A little while ago fellow home educator Alice Griffin posted a piece about her home education journey and how their learning can be integrated into everything they do – even sewing. She’s writing on a new topic this time which I’m sure you’ll find inspiring. It’s that difficult feeling we all experience about allowing the kids to learn through play.
Here’s what she says about it in her own words:
“Honestly, let her play, she will learn so much” was the advice offered during my first ever interaction with a home-educating parent. “But what about reading and writing?” I questioned, “well, I know my daughter is ready for numbers now as when we take the goats out she says ‘look Mummy, two plus two is four’” said this woman to me about her daughter, who at that point was seven.
Had I been drinking a cup of tea I probably would have spat it out and in my mind all I could think was ‘whaatttt?’ Every traditional thing I had ever known (including being taught to read, write and do sums at age 4) was blown out of the water in that conversation on a Portuguese hillside and I was left wondering, but what does ‘they learn so much through play’ actually mean?
Now, nine years on, it tickles me that I am now that person.
It’s not that I harbour negativity towards my own traditional upbringing, it’s just that I now know there are other ways to learn and my daughter, now not far off 12, is proof of that. Everything she has achieved she has come to with no forcing and with our utmost respect for letting her play and thus, has moved naturally onto next steps.
But it wasn’t always that way… at age 5 when we were new to home-ed and believed we must recreate school, we tried hard to get her to do maths. She would cry and scream and despite buying numerous pretty workbooks, it would always end in nothing but frustration, tears and fallings out. At 6 we decided it was time to ride a bicycle and duly removed the stabilisers, encouraging her to take to her bike and peddle. She stomped her feet, we shouted and agonised before, exasperated we decided that we would put the stabilisers back on and leave it. In fact… during that conversation we pretty much decided to leave off forcing anything, and we have never looked back.
At 8 she came to us – came to us! – asking to do maths. It seems that once she recognised the benefit of being able to work out what you could afford to buy at the shop when with friends, maths became infinitely more appealing. It was around the same time that, when playing in a friend’s garden, she turned to me and said: “you know, I think I’m ready to ride a bike now” and promptly hopped on her friend’s bike and cycled off, leaving me open-mouthed and laughing. All that pressure and heartache and there she was, cycling around as if she’d always done it.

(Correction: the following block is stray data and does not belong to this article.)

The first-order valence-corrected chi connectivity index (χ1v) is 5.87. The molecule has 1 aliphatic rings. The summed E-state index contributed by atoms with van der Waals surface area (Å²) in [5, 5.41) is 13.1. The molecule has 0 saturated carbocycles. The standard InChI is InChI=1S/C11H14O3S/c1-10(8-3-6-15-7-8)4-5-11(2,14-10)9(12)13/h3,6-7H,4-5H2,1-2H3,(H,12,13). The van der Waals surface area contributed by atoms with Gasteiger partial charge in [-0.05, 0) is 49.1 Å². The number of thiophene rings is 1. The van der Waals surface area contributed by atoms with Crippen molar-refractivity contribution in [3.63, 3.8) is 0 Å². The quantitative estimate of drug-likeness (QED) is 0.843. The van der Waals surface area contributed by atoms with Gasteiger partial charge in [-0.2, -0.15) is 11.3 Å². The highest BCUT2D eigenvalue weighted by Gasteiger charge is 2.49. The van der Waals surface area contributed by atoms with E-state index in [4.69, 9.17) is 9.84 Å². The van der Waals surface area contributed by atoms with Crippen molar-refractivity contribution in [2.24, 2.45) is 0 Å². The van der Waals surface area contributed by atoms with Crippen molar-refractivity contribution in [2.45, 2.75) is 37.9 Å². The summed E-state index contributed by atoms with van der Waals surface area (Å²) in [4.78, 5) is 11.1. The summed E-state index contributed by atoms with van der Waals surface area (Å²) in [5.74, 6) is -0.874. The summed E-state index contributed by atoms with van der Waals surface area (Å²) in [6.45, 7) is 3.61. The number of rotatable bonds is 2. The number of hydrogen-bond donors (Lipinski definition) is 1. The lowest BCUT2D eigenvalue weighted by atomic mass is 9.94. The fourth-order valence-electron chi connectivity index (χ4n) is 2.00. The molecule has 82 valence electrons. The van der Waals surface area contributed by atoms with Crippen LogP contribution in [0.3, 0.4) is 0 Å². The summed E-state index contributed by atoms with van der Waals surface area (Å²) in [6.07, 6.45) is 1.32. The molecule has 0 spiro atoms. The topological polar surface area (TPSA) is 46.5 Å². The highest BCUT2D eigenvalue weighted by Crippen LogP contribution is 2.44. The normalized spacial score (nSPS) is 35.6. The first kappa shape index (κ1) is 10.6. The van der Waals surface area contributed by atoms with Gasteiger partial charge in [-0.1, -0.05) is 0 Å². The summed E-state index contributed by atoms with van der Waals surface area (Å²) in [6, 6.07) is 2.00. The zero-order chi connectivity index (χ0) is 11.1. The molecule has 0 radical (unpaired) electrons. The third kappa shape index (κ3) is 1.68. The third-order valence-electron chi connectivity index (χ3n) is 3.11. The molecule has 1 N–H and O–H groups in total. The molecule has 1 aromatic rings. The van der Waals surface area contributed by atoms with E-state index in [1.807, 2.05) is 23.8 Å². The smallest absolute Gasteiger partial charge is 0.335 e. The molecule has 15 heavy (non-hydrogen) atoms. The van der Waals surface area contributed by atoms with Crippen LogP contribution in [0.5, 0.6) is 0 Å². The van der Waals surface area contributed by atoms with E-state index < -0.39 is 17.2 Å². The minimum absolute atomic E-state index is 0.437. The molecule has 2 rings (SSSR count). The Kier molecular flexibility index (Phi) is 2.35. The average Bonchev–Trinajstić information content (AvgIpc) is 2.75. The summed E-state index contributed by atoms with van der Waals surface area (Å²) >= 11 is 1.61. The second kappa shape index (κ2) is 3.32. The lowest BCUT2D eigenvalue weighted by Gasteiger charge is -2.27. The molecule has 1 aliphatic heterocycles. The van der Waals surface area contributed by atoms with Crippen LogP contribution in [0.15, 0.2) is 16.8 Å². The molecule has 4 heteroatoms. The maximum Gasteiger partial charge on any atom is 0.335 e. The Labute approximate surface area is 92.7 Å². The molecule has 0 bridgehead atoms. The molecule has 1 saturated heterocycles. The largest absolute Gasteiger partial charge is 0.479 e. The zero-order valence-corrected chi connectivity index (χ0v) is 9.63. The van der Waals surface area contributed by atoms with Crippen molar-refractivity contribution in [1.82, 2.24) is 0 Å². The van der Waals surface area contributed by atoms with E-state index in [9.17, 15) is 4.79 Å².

Earlier this year she announced she was going to write a book. Even in my now fairly relaxed knowledge of her coming to things when it’s the right time, I’d been secretly worrying about when she might start writing and spelling a bit more. “I just feel I want to write now so I’m going to just put the words down and then you can correct them” and together, we have watched her love for the written word blossom. Right now it’s requests for science workbooks and Portuguese courses so that she can work towards her current dream of being a wildlife biologist studying wolves… and that’s after years of letting her run around with a tail on just being a wolf.
So, if I could say something to myself seven years ago it would be, ‘let her play, shower her with love and support, surround her with books and look at everything as a learning opportunity… and please don’t worry’ and if your child works in a different way (which they will!), I would say ‘trust your instinct and know that when you spend time with your children and really know them, you will see the route to take’ and if, on that journey, you meet a home-educating parent who extols the value of learning through play; please listen… and try to not spit out your tea.
Alice Griffin is a home-educating mum and writer living between the UK and open road.